Early numbers show hunters took most deer since 2000
MONTPELIER, Vt. (AP) — Preliminary numbers from last year’s hunting seasons in Vermont show hunters took the most deer since 2000, according to the Vermont Fish & Wildlife Department.
Reports from big game check stations show hunters took a total of 18,845 deer, the department said this week.
“The legal buck harvest of 9,993 was 8 percent more than the previous three-year average of 9,267, and the second highest buck harvest since 2002,” said Nick Fortin, a deer biologist with the Vermont Fish & Wildlife Department. “Harvest numbers increased during the archery, rifle and muzzleloader seasons. The muzzleloader harvest of 6,066 is an all-time record.”
A number of factors contributed to the increase, he said. Recent mild winters have allowed the deer population to grow and a lack of food in the fall caused the animals to be more concentrated, with snow making it easier for hunters to find them, he said. The department also issued more muzzleloader permits for antlerless deer last year in part to decrease the number of deer in certain areas of the state.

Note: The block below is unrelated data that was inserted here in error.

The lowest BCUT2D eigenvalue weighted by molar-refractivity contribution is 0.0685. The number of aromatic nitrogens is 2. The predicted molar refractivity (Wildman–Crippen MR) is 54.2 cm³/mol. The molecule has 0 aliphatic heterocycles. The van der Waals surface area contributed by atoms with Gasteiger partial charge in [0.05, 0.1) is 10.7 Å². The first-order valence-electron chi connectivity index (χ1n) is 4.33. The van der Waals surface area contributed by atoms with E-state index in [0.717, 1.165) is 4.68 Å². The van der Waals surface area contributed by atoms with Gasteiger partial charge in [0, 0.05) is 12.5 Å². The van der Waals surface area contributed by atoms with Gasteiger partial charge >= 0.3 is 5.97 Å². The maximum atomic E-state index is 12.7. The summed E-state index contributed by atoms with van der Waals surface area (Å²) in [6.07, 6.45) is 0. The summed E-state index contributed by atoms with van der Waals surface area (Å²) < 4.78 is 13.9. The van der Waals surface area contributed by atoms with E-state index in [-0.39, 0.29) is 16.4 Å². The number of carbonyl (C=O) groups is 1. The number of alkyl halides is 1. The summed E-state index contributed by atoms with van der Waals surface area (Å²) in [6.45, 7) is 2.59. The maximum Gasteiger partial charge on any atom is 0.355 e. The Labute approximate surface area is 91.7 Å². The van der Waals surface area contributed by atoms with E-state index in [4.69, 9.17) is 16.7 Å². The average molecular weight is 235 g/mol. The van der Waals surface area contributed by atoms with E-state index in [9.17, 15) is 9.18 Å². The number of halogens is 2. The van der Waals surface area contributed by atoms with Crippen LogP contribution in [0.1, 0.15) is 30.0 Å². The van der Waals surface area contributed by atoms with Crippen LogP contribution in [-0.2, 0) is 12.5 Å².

“Maintaining an appropriate number of deer on the landscape ensures deer and the habitats that support them remain in good condition and productive,” he said.
The department operates biological check stations during the hunting seasons to collect data on the age, sex, weight, antler characteristics and health of the deer population. This past year data was gathered from more than 900 deer. The department also asked hunters to submit deer teeth. Hunters provided more than 2,700 teeth from bucks, which the department says will provide more age information. The full report with the final hunt numbers will be available on the department’s website in February.
Officials in Maine have also said hunters in that state had their biggest harvest since 2002.